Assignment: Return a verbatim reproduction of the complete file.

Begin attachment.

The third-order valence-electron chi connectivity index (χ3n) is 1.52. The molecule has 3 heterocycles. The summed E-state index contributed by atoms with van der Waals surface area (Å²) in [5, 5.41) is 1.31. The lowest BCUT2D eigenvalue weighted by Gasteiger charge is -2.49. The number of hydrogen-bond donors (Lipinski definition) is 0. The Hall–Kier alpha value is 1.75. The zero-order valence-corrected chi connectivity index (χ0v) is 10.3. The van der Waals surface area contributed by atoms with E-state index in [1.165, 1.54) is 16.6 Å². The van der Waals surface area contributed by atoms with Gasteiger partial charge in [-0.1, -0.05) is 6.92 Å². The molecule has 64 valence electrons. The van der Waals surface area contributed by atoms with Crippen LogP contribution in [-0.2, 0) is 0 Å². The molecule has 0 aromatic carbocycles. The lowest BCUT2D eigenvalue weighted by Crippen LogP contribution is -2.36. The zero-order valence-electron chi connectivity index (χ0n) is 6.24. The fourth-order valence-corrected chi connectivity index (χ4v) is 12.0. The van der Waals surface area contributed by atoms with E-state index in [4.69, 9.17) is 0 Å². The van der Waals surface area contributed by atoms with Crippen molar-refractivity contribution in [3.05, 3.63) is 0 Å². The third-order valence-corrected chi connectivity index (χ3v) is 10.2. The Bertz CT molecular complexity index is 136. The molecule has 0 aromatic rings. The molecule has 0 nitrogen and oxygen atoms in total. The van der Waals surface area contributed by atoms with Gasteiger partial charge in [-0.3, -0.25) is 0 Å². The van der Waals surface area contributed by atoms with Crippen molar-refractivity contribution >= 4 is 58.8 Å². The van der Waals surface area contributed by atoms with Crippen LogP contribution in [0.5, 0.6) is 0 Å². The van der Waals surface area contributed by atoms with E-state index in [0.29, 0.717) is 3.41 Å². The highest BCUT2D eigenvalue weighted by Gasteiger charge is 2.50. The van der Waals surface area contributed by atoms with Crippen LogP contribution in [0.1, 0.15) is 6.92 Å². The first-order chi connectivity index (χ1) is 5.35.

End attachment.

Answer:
The third-order valence-electron chi connectivity index (χ3n) is 1.52. The molecule has 3 heterocycles. The summed E-state index contributed by atoms with van der Waals surface area (Å²) in [5, 5.41) is 1.31. The lowest BCUT2D eigenvalue weighted by Gasteiger charge is -2.49. The number of hydrogen-bond donors (Lipinski definition) is 0. The Hall–Kier alpha value is 1.75. The zero-order valence-corrected chi connectivity index (χ0v) is 10.3. The van der Waals surface area contributed by atoms with E-state index in [1.165, 1.54) is 16.6 Å². The van der Waals surface area contributed by atoms with Gasteiger partial charge in [-0.1, -0.05) is 6.92 Å². The molecule has 64 valence electrons. The van der Waals surface area contributed by atoms with Crippen LogP contribution in [-0.2, 0) is 0 Å². The molecule has 0 aromatic carbocycles. The lowest BCUT2D eigenvalue weighted by Crippen LogP contribution is -2.36. The zero-order valence-electron chi connectivity index (χ0n) is 6.24. The fourth-order valence-corrected chi connectivity index (χ4v) is 12.0. The van der Waals surface area contributed by atoms with E-state index in [4.69, 9.17) is 0 Å². The van der Waals surface area contributed by atoms with Crippen molar-refractivity contribution in [3.05, 3.63) is 0 Å². The third-order valence-corrected chi connectivity index (χ3v) is 10.2. The Bertz CT molecular complexity index is 136. The molecule has 0 aromatic rings. The molecule has 0 nitrogen and oxygen atoms in total. The van der Waals surface area contributed by atoms with Gasteiger partial charge in [-0.3, -0.25) is 0 Å². The van der Waals surface area contributed by atoms with Crippen molar-refractivity contribution >= 4 is 58.8 Å². The van der Waals surface area contributed by atoms with Crippen LogP contribution in [0.5, 0.6) is 0 Å². The van der Waals surface area contributed by atoms with E-state index in [0.29, 0.717) is 3.41 Å². The highest BCUT2D eigenvalue weighted by Gasteiger charge is 2.50. The van der Waals surface area contributed by atoms with Crippen LogP contribution in [0.1, 0.15) is 6.92 Å². The first-order chi connectivity index (χ1) is 5.35.